Thursday, September 29, 2011

Rendition of my blog's theme song

My husband found this video on YouTube of my blog's theme song being played by the coolest beatboxing flautist you have ever seen.  (Who else could die over the word "flautist"? LOVE it.)  It really starts jamming about 30 seconds in.  

Sunday, September 25, 2011

Friendship in KidLit is important

On Saturday I was able to spend a huge chunk of time catching up with two long-time girlfriends.  17 years after graduating from high school (oh wow, I just did that math- OLD) my best childhood friends are still my best friends.  Of course the realities of life mean that we don't get together as often as we would like, and we no longer know every detail about the others' days, but we've been through so much together and known each other for so long that our friendship base holds strong. 
Like any good writing nerd, I looked to see how I would relate my Saturday to my writing or YA/MG literature in general.  In thinking about friendship while scanning my bookshelves, I realized how many fewer YA novels have a friendship as the major relationship, as opposed to a romantic one.  As lovely and compelling as romance at that age can be, I adamantly feel that your childhood friends have a much deeper and lasting impact on your character and your life than boyfriends/girlfriends from that same age. 

So, why does romance rule this genre?  I don't know the exact answer and it's Sunday so I don't want to think too hard.  Instead I am highlighting some of my favorite friendships appearing on my bookshelf and that are a main component of the novel.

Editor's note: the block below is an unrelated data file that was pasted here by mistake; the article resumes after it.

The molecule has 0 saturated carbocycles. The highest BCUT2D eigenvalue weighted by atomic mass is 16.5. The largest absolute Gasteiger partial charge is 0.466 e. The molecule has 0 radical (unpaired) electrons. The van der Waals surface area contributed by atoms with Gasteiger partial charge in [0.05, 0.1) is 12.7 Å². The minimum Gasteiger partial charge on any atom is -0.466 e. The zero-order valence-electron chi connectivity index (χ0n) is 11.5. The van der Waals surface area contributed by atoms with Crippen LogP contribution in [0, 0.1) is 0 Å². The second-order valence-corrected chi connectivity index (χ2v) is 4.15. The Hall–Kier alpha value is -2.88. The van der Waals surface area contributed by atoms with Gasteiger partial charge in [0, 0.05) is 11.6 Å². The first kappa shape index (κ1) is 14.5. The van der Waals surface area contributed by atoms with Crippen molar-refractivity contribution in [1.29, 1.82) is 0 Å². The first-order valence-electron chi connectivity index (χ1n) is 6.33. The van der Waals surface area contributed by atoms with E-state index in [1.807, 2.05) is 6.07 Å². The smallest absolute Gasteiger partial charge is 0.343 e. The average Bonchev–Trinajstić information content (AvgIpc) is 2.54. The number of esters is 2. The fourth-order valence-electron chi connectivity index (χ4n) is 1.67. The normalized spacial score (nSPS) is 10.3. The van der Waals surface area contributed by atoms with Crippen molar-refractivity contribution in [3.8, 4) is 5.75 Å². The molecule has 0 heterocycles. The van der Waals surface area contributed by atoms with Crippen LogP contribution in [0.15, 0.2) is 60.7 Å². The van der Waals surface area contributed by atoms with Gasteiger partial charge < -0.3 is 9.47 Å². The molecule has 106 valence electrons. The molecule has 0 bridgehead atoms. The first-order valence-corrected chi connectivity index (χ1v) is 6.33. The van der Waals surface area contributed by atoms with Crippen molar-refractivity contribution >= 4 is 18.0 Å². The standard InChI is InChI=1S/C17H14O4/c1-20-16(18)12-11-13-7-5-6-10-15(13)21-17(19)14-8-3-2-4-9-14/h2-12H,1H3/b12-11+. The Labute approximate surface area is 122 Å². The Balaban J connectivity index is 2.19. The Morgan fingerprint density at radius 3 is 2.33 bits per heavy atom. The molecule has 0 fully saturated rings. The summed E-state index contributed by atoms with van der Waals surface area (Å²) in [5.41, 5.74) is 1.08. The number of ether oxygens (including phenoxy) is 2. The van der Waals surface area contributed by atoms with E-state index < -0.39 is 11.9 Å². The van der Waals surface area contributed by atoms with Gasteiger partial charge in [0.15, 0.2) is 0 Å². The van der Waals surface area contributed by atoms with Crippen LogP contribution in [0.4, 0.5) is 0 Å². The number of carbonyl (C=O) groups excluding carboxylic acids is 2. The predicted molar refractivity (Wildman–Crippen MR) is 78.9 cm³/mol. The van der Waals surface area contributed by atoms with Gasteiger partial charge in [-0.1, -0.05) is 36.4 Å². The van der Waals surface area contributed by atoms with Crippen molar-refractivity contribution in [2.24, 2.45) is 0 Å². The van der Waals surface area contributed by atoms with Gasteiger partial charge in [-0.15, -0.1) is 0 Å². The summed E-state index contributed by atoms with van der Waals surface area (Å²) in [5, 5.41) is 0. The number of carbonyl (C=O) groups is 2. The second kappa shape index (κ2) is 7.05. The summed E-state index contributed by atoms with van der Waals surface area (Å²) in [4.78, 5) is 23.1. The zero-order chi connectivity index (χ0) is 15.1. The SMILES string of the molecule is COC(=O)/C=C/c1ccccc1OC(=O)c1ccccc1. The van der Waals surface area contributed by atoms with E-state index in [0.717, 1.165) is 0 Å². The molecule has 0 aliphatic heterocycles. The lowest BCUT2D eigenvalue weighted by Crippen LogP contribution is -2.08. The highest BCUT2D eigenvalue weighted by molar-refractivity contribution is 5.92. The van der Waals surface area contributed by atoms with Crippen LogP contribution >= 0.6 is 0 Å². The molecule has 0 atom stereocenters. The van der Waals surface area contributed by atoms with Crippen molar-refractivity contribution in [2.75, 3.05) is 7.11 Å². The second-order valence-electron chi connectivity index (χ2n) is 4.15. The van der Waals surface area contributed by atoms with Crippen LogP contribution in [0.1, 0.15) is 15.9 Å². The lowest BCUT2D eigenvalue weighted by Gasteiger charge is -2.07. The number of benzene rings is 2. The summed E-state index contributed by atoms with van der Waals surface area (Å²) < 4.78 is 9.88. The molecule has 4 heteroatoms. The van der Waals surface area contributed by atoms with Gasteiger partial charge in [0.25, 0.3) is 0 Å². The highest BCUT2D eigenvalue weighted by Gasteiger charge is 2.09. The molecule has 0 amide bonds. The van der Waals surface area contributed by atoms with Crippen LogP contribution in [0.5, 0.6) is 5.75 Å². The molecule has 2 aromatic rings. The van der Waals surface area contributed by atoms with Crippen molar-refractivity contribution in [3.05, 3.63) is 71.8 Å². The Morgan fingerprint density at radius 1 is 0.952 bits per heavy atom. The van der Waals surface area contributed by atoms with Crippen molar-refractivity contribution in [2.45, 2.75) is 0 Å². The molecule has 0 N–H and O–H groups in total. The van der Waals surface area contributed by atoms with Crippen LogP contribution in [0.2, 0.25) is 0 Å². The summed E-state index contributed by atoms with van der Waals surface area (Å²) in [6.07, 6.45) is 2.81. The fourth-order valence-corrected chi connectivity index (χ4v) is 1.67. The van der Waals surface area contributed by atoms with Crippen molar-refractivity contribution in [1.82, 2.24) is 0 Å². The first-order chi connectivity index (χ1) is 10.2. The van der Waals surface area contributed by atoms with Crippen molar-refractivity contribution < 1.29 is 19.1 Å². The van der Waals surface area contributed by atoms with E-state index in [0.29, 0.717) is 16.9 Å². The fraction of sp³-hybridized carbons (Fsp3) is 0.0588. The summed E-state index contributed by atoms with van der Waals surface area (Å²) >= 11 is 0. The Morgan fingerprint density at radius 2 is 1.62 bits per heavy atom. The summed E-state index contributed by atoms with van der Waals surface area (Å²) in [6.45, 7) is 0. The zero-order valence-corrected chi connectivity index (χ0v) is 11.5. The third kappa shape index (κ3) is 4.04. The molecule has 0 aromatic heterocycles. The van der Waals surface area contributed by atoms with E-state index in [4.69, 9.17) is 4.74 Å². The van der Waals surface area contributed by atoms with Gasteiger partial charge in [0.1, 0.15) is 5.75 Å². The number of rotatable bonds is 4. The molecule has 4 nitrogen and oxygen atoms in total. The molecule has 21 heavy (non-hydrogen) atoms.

1. Harry, Ron, and Hermione from the Harry Potter series by J.K. Rowling.  Seven years of the kind of friendship I hope my kids will have someday (with or without magic).
2. Cammie, Bex, Liz, and Macey from the Gallagher Girls series by Ally Carter. Talk about supporting your friends- spies in training give new meaning to the phrase!
3. Augie and T.C. from My Most Excellent Year by Steve Kluger. Augie and T.C. decided that they were brothers in the second grade and they stuck to that level of closeness right on through high school.
4. John, Jack, and Charles from The Chronicles of the Imaginarium Geographica series by James A. Owen.  Even though the characters are men, not kids, I think the adventure that is the basis for the formation of this friendship is youthful and incredibly magical.
5. Isi and Enna from The Goose Girl and Enna Burning by Shannon Hale.  These are two of my favorite characters in the entire YA genre.  Their friendship is such an important part of these novels because they literally need each other in order to balance their speaking (their powers) out.
6. Cassie, Lydia, and Emily from The Year of Secret Assignments by Jaclyn Moriarty. They will lie, manipulate, and scheme for each other.  How can you not love that?

What are your favorite YA/MG friendships?

Tuesday, September 6, 2011

Three things that are NOT my revisions

Revisions are not happening today (and they didn't yesterday either, sigh) but here are three things I wanted to share.

1. Here is one of the photos (maybe the most fun) from my recent trip to Ireland.  We don't know why Peter thinks so little of himself.  We did not end up going to see him that night, but I am sure he was not, in fact, a Dud.

2. I paid a visit to my local library this evening and picked up a few books that are on my GOODREADS "To-Read" List including The Giver by Lois Lowry, Shrimp and Cupcake by Rachel Cohn, and Leviathan by Scott Westerfeld.

3. When I was at Grub Street's Muse and the Marketplace conference in the Spring I wrote and submitted a short short to an online literary magazine.  The piece was not accepted for publication, but I do like it and thought I would share it here.  It's called Last Ride: